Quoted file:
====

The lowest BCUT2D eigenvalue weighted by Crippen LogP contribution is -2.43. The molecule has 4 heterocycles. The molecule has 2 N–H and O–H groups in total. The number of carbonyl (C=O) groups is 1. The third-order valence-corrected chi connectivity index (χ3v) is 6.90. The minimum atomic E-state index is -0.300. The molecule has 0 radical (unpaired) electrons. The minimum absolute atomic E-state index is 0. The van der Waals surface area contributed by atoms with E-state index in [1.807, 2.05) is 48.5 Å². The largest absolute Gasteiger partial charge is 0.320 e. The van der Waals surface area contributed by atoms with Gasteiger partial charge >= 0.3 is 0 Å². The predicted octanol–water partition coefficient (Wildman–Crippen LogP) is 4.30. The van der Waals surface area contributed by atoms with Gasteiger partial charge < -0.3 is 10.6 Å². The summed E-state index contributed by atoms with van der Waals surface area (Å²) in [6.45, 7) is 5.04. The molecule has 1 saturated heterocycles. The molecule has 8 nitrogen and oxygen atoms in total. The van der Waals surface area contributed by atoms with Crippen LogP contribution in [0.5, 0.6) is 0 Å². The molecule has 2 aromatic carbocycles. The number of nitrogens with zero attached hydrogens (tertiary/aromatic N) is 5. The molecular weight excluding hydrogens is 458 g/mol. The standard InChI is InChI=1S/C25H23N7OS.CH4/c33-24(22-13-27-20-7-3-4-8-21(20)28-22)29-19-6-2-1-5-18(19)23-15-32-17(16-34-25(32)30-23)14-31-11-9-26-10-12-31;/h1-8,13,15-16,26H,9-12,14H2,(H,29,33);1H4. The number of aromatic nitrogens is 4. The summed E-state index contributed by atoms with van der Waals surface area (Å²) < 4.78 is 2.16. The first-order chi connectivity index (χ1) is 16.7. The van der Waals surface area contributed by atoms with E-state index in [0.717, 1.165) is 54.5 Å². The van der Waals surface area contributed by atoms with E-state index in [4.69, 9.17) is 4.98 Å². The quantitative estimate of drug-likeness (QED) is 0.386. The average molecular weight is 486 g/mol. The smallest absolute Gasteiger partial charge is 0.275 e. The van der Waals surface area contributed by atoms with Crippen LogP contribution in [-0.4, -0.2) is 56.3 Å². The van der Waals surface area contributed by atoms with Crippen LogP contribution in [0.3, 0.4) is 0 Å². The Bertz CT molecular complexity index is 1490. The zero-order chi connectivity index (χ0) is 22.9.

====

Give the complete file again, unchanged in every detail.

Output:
The lowest BCUT2D eigenvalue weighted by Crippen LogP contribution is -2.43. The molecule has 4 heterocycles. The molecule has 2 N–H and O–H groups in total. The number of carbonyl (C=O) groups is 1. The third-order valence-corrected chi connectivity index (χ3v) is 6.90. The minimum atomic E-state index is -0.300. The molecule has 0 radical (unpaired) electrons. The minimum absolute atomic E-state index is 0. The van der Waals surface area contributed by atoms with E-state index in [1.807, 2.05) is 48.5 Å². The largest absolute Gasteiger partial charge is 0.320 e. The van der Waals surface area contributed by atoms with Gasteiger partial charge >= 0.3 is 0 Å². The predicted octanol–water partition coefficient (Wildman–Crippen LogP) is 4.30. The van der Waals surface area contributed by atoms with Gasteiger partial charge < -0.3 is 10.6 Å². The summed E-state index contributed by atoms with van der Waals surface area (Å²) in [6.45, 7) is 5.04. The molecule has 1 saturated heterocycles. The molecule has 8 nitrogen and oxygen atoms in total. The van der Waals surface area contributed by atoms with Crippen LogP contribution in [0.5, 0.6) is 0 Å². The molecule has 2 aromatic carbocycles. The number of nitrogens with zero attached hydrogens (tertiary/aromatic N) is 5. The molecular weight excluding hydrogens is 458 g/mol. The standard InChI is InChI=1S/C25H23N7OS.CH4/c33-24(22-13-27-20-7-3-4-8-21(20)28-22)29-19-6-2-1-5-18(19)23-15-32-17(16-34-25(32)30-23)14-31-11-9-26-10-12-31;/h1-8,13,15-16,26H,9-12,14H2,(H,29,33);1H4. The number of aromatic nitrogens is 4. The summed E-state index contributed by atoms with van der Waals surface area (Å²) < 4.78 is 2.16. The first-order chi connectivity index (χ1) is 16.7. The van der Waals surface area contributed by atoms with E-state index in [0.717, 1.165) is 54.5 Å². The van der Waals surface area contributed by atoms with E-state index in [4.69, 9.17) is 4.98 Å². The quantitative estimate of drug-likeness (QED) is 0.386. The average molecular weight is 486 g/mol. The smallest absolute Gasteiger partial charge is 0.275 e. The van der Waals surface area contributed by atoms with Crippen LogP contribution in [-0.4, -0.2) is 56.3 Å². The van der Waals surface area contributed by atoms with Crippen LogP contribution in [0.3, 0.4) is 0 Å². The Bertz CT molecular complexity index is 1490. The zero-order chi connectivity index (χ0) is 22.9.